So, it leaves us where we are, as I shared with you yesterday, thanks to the excellent insight from Professor Barry Eichengreen. Now I think it is time to explode the myth China’s currency will replace the dollar. Many newsletter writers think that will happen tomorrow. Proving once again newsletter writers never have to answer for their inflated farcicality. But even some serious people believe within the next decade China’s currency will rule. I think even some serious people are wrong.
Rather than turn this into a LONG essay, I will try to breakdown the reasons why I think the Chinese yuan is a very long way from world reserve currency status:
It is never as simple as “the world reserve currency goes to the country with the largest global GDP.” The US surpassed the UK in terms of total GDP back in the 1870s. Yet pound Sterling remained the reserve currency for another 40 years or so.
Remember, the world reserve currency country is saddled with a consistent current account deficit. Thus, China must push out trillions of renminbi and renminbi-based asssets into the world economy. Fine if your model is open and based on consumption. Not so good if it is driven primarily by exports, as China’s is. So we will need to see a big shift in China’s growth model. That will be a wrenching long-term process.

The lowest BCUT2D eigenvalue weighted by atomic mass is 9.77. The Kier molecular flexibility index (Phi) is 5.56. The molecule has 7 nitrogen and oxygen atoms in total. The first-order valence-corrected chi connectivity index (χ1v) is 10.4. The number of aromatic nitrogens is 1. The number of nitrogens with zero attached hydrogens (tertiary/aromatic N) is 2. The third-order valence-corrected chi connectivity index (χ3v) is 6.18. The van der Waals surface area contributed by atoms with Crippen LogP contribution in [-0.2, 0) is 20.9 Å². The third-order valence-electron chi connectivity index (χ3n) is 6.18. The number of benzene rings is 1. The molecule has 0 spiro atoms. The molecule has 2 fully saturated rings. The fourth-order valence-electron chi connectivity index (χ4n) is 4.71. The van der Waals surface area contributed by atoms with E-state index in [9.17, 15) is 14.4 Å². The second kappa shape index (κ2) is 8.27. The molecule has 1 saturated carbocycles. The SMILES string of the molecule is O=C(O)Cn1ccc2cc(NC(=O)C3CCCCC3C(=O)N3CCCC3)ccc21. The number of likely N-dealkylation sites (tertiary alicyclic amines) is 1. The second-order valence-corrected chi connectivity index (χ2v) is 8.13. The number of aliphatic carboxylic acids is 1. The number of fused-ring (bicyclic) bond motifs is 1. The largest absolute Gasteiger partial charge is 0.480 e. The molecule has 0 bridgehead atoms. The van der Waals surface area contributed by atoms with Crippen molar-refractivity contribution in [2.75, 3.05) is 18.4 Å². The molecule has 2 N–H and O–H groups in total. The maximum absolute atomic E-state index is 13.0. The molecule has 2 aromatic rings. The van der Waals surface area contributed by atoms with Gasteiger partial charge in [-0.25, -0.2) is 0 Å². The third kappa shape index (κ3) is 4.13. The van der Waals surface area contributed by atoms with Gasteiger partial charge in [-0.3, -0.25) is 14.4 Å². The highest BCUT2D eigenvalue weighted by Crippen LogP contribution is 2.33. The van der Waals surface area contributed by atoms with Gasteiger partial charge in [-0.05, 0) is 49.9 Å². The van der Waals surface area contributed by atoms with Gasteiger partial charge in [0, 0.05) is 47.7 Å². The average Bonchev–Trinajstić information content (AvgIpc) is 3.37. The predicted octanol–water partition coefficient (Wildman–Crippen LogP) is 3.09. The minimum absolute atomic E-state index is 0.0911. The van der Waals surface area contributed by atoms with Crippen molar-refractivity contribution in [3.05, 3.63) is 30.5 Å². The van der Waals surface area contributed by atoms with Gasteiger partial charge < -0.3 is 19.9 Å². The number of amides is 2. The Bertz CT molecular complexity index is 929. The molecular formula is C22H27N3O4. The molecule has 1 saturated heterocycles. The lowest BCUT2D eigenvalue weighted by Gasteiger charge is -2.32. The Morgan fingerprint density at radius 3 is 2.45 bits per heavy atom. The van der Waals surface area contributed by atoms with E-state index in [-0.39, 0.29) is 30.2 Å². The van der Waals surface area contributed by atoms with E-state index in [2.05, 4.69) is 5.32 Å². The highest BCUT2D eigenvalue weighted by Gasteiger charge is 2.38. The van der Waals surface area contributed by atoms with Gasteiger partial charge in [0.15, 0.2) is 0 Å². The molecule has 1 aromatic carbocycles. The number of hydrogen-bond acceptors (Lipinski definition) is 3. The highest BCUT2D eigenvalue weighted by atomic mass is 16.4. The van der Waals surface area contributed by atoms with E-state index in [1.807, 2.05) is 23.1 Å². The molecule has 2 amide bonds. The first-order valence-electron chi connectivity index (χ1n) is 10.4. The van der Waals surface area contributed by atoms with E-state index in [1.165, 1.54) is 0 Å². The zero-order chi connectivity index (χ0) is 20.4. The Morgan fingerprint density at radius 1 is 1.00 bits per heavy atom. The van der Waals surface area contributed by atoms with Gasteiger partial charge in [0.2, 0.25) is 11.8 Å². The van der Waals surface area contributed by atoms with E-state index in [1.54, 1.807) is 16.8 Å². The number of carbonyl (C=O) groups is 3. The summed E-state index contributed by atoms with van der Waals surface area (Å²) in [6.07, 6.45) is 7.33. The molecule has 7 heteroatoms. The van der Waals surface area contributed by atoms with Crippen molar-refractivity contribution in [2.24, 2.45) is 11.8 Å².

The reserve currency country must open its market to allow foreign investors to hold local assets. This means China will have to make a complete change to its current political structure to allow much more freedoms for citizens (not only allow money to flow in, but allow its citizens money to flow out freely). The system in place is not something that is likely to change anytime soon despite the window dressing. The communist party still maintains absolute power, despite the comments from visitors that all they saw was free market capitalism during their trip to the Orwellian Hall of Mirrors. It shows just how well the central committee is doing its job. If you want a better insight into this issue, I strongly suggest you read, The Party: The Secret World of China’s Communist Rulers, by Richard McGregor. I think this does a great job of showing us how the West in general is duped by the Chinese leadership.